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For second time, astronomers detect gravitational waves

"We did it again," said LIGO researcher Salvatore Vitale.

By
Brooks Hays
An illustration shows the collision of two black holes. Photo by T. Pyle/LIGO
An illustration shows the collision of two black holes. Photo by T. Pyle/LIGO

BOSTON, June 15 (UPI) -- They've done it again. For the second time this year -- and ever -- astronomers have announced the detection of gravitational waves, ripples in the space-time continuum created by the collision of two faraway black holes.

The detection was made using LIGO, the Laser Interferometer Gravitational-Wave Observatory, same as last time.

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The second ripple -- or "chirp," as astronomers call it -- was detected on Dec. 26, 2015, by LIGO's two L-shaped antennae, located in Livingston, La., and Hanford, Wash.

Astronomers described the latest detection in a new paper, published today in the journal Physical Review Letters.

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The study's authors say the cosmic collision happened 1.4 billion years ago and involved a pair of black holes 14.2 and 7.5 times the mass of the sun. As the two black holes collided, they spun about each other 55 times. In the process, their velocity reached half the speed of light. As the two became one, a massive amount of energy was released, sending a gravitational wave across the universe.

"The first event was so beautiful that we almost couldn't believe it," LIGO researcher Salvatore Vitale, a scientist in MIT's Kavli Institute for Astrophysics and Space Research, told MIT News.

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"Now, the fact of having seen another gravitational wave proves that indeed we are observing a population of binary black holes in the universe," Vitale said. "We know we'll see many of these frequently enough to make interesting science out of them."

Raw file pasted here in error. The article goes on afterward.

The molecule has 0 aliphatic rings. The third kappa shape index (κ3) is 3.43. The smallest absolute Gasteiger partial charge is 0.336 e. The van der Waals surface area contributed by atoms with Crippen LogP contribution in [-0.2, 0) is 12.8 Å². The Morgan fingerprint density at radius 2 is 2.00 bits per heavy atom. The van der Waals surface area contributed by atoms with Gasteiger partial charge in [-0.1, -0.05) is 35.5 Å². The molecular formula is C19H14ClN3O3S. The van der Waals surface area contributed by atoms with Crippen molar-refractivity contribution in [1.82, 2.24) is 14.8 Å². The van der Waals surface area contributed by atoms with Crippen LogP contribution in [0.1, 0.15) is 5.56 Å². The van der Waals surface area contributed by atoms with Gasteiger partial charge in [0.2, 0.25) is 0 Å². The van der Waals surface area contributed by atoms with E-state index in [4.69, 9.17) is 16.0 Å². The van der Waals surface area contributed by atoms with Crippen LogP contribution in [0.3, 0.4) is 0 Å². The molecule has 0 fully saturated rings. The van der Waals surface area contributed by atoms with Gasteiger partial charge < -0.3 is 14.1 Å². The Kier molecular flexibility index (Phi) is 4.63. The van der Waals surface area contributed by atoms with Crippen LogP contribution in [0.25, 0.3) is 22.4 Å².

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Researchers say the latest detection was harder to find than the first; it was less obvious, better disguised by noise. It took extra-careful analysis to excise it from the background fluctuations and confirm its origins.

This chirp, or space-time disturbance, was created by a pair of colliding black holes much less massive than the first pair -- and also much more like the kinds of black holes astronomers regularly observe in the universe.

"In a way this is nice and reassuring -- it means we may be targeting the same population that we can observe with traditional astronomy," said LIGO scientist Lisa Barsotti, also a researcher at MIT Kavli and a member of the LIGO team.

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LIGO is now offline and undergoing upgrades. When it comes back online, it will be more sensitive than ever. Researchers hope more frequent gravitational wave detection will follow. With more detections, astronomers may gain a better idea of how black holes come in contact and which types of collisions are most common.

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"This is a new era of astronomy, and now we can actually probe the universe in ways that we never imagined we could do before," Barsotti said.

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